As recently reported by The Register, a proof-of-concept PLC worm could spell disaster for the critical infrastructure by making attacks exponentially more difficult to detect and stop.
Unfortunately, the proof of concept of a PLC worm is a viable scenario which could cause immeasurable damage both in the power industry, and to the lives of many people. At Waterfall Security, we’ve been warning the industry about similar attacks for many years now. This media attention is a good sign of the overall growing awareness to the vulnerable state of critical infrastructure protection.
In any case, this is just an example of a possible attack. The thing to remember is that as soon as you find a solution to mitigate one attack, there will be a new malware, worm or a new class of attack able to hack into industrial control systems. On an optimistic note, finally, cyber risks for critical infrastructure are starting to receive the serious attention that they deserve.
When planning a security posture on a control system, the best solution is to deploy ‘blanket’ technologies and methods, which addresses many threats and many classes of attacks. This is also much more cost effective. This is especially true in protection against remote control attacks, and in reducing malware from spreading more in the system.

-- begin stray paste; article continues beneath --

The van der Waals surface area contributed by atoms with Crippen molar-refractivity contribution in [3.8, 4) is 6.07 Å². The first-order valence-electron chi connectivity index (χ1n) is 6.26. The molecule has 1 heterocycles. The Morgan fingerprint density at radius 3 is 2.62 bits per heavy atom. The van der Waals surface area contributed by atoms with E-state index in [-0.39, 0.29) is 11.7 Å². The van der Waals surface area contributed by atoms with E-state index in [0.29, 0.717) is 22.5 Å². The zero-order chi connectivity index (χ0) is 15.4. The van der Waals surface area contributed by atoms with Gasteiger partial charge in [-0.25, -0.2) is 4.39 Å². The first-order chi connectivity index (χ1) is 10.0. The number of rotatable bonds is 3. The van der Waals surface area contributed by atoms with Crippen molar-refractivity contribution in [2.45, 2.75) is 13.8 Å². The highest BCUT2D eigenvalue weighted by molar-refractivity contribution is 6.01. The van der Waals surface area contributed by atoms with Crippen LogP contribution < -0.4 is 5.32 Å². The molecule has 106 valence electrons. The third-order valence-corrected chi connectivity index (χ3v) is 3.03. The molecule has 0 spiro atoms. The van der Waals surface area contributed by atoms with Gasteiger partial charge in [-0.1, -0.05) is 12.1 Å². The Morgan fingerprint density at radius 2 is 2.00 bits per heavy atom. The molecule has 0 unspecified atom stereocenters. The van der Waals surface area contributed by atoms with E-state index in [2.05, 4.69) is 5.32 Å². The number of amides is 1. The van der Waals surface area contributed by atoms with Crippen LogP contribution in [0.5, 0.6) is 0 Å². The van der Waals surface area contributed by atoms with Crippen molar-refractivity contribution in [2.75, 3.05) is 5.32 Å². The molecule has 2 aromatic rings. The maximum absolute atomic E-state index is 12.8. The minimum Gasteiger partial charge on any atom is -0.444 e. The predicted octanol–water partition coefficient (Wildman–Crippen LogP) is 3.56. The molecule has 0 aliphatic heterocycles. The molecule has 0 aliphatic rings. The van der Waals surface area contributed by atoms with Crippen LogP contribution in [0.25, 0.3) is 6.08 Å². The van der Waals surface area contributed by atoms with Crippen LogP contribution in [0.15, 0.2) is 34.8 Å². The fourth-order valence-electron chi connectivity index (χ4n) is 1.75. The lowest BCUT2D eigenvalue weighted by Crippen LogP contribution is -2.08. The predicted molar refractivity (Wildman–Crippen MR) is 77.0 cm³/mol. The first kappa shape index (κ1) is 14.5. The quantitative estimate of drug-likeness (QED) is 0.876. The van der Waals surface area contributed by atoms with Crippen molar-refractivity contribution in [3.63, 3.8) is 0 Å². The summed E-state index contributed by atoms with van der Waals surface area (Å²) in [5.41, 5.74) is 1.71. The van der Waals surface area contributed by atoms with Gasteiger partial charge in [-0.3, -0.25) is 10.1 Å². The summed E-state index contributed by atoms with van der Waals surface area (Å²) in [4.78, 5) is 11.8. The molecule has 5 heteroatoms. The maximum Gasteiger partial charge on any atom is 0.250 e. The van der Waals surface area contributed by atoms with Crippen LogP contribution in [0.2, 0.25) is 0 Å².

Preventing a remote, externally controlled attack to penetrate a network is the most important task, as this class of attacks represents the biggest threat on control networks.
In terms of malware spreading internally, after already infiltrating an industrial control system, no matter how it got in, a strong internal segmentation approach should be followed to reduce infection speed and breadth.
In both scenarios, a combination of tools may be deployed, from unidirectional gateways, at the ICS perimeter, which physically blocks the industrial network from the corporate network, to application control, which limits application execution by an approved lists, to firewalls which provides good internal segmentation. Each site with its multiple access points and vulnerabilities should be evaluated individually to assess its required level of security.
Most importantly, we have to stop approaching OT security and its impact on safety and operational reliability with the traditional IT mindset. The implications of breaks in OT security are more harrowing and demand better protection than IT solutions can provide.